Discussion Questions: Big Read

  1. There is a distinct sense of place throughout Chast’s memoir, beginning with a description of her parents’ Brooklyn neighborhood (p. 12), followed by a description of the interior of her parents’ apartment and the homes to which they eventually have to move. How does Chast depict each place? Did some of the details surprise you? To what degree does each place of residence influence or magnify each character’s personality and relationships? Do you think your place of residence influences you?
  2. Chast is known, among other things, for her wry, poignant, and often absurdist portrayals of existential questions and anxieties, some of which she illustrates in what she calls “The Wheel of Doom” (p. 29). To what extent do you think Chast’s—and her parents’—anxieties drive the tone and direction of the book as it unfolds? Do you or members of your family share any of their particular anxieties?
  3. Are you familiar with assisted living? If so, is your perception and/or experience with it similar to Chast’s, or do you share George and Elizabeth’s perception of it (p. 95)?
  4. Chast uses humor to delve into an often dark and distressing subject. How would you describe her style of humor? In what ways does her use of humor affect how you experience and relate to the story?
  5. In the section titled “The Old Apartment” (p. 105), Chast describes the accumulated objects that her parents hoarded for decades and left behind. Why do you think she decides to “rescue” the items that she depicts on p. 119? Do you or your family possess objects that have never been thrown away? What are the stories behind these objects and why do you think they remain?
  6. Chast chronicles the complicated relationships she had with her parents with disarming honesty and unflinching candor. In what ways did her relationship with each of her parents differ? Did these differences affect how she related to them at the end of their lives? Do you think Chast’s feelings toward her parents evolved or changed in some way over the course of writing the book? Did yours change over the course of reading it?
  7. Did you find the portrayal of Chast’s parents sympathetic? Relatable? Do you think it would change your reading of the book—and your perception of these characters—if they were fictional?
  8. Chast tells us that her parents weren’t able to meaningfully connect with other residents at the assisted living facility in part because they had spent so much time alone with one another, isolated from the world at large (p. 131). Do you know others like this? What are some of the reasons that people may feel isolated in today’s society? Do you think the experience of aging will be the same for future generations?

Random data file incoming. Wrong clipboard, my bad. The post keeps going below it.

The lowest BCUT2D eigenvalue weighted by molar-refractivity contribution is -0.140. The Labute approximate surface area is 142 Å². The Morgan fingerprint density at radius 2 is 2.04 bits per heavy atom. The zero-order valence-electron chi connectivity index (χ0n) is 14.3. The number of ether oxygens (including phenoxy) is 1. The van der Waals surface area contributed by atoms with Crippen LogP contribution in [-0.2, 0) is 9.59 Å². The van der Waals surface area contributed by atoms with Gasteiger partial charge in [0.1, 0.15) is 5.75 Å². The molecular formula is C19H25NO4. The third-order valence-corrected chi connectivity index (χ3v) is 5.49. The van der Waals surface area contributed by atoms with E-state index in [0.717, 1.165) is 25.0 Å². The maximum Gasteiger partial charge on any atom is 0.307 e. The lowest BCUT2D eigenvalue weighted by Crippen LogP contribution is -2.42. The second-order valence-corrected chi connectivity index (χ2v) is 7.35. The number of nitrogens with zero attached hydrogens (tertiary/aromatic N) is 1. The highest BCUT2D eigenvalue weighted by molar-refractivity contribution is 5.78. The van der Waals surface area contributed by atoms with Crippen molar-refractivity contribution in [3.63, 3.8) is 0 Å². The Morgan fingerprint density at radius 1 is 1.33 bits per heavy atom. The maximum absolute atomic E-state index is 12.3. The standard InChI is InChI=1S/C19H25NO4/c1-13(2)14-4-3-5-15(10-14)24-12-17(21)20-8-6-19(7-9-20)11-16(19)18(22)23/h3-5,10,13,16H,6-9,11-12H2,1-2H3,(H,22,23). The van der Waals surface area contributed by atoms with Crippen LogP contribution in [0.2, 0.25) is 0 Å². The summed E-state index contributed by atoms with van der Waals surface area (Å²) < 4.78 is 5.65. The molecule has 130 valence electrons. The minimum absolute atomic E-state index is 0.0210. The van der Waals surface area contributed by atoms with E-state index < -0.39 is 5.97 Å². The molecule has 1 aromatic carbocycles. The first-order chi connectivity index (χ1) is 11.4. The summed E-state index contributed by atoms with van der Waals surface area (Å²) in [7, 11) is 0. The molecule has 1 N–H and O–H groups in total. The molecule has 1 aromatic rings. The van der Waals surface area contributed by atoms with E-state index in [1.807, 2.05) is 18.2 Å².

9. It’s not uncommon for the roles of parent and child to reverse as we age, i.e., our parents take care of us in our younger years; we take care of them in their senior years. This transition, however, is rarely simple or seamless, as Chast illustrates on p. 146. How would you describe that transition in this story? Have you experienced or witnessed a similar transition in your own life? If so, how does it compare to Chast’s experience?
  10. Aging for some can be a complicated, expensive, unpredictable, drawn-out journey. In retrospect, what preparations could Chast and her parents have taken to lessen the burdens that they encountered? Has reading this memoir changed your thinking about your own end-of-life care or that of your parent(s)? How much have you planned for, or talked about, aging in your family?
  11. In the last section of the memoir, just before the epilogue, Chast shifts from comic-style drawings to crosshatched, realistic sketches of her mother’s last moments (p. 211). Why do you think Chast chose to mark these moments in a different drawing style?
  12. Chast tells her story in graphic memoir form, using handwritten (as opposed to printed) words, as well as visuals such as color and gray cartoons, photographs, and pencil sketches. Why do you think Chast included each element? Would your impression of the book be different if it did not have some or all of these visual elements?
  13. It is often said that the act of writing, particularly a memoir, is an act of discovery. What might Chast have discovered about herself in writing this book?